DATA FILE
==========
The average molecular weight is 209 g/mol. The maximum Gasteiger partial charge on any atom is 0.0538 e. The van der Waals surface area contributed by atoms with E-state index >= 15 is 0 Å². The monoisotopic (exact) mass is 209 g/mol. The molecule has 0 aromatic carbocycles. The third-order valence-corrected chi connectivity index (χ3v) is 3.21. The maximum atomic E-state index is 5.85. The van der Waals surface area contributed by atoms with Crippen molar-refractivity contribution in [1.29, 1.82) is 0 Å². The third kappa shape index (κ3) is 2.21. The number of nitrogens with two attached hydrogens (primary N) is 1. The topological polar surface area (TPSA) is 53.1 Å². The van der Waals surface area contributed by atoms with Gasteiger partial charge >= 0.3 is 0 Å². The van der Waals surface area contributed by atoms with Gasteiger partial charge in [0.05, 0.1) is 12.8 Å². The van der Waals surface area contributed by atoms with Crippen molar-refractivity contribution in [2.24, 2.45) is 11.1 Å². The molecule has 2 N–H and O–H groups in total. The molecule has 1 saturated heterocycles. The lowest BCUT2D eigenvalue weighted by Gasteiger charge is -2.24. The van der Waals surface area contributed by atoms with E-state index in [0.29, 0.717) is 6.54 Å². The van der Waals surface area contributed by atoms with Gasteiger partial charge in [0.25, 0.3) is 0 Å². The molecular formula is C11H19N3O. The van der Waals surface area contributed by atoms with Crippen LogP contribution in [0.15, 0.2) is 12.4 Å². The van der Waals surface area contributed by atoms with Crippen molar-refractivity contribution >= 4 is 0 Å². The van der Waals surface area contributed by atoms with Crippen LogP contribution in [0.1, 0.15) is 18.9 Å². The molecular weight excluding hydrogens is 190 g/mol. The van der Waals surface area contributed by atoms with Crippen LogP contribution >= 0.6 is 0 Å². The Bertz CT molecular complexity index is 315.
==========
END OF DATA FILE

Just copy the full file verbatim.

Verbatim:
The average molecular weight is 209 g/mol. The maximum Gasteiger partial charge on any atom is 0.0538 e. The van der Waals surface area contributed by atoms with E-state index >= 15 is 0 Å². The monoisotopic (exact) mass is 209 g/mol. The molecule has 0 aromatic carbocycles. The third-order valence-corrected chi connectivity index (χ3v) is 3.21. The maximum atomic E-state index is 5.85. The van der Waals surface area contributed by atoms with Crippen molar-refractivity contribution in [1.29, 1.82) is 0 Å². The third kappa shape index (κ3) is 2.21. The number of nitrogens with two attached hydrogens (primary N) is 1. The topological polar surface area (TPSA) is 53.1 Å². The van der Waals surface area contributed by atoms with Gasteiger partial charge >= 0.3 is 0 Å². The van der Waals surface area contributed by atoms with Gasteiger partial charge in [0.05, 0.1) is 12.8 Å². The van der Waals surface area contributed by atoms with Crippen molar-refractivity contribution in [2.24, 2.45) is 11.1 Å². The molecule has 2 N–H and O–H groups in total. The molecule has 1 saturated heterocycles. The lowest BCUT2D eigenvalue weighted by Gasteiger charge is -2.24. The van der Waals surface area contributed by atoms with E-state index in [0.29, 0.717) is 6.54 Å². The van der Waals surface area contributed by atoms with Gasteiger partial charge in [0.25, 0.3) is 0 Å². The molecular formula is C11H19N3O. The van der Waals surface area contributed by atoms with Crippen LogP contribution in [0.15, 0.2) is 12.4 Å². The van der Waals surface area contributed by atoms with Crippen molar-refractivity contribution >= 4 is 0 Å². The van der Waals surface area contributed by atoms with Crippen LogP contribution in [0.1, 0.15) is 18.9 Å². The molecular weight excluding hydrogens is 190 g/mol. The van der Waals surface area contributed by atoms with Crippen LogP contribution >= 0.6 is 0 Å². The Bertz CT molecular complexity index is 315.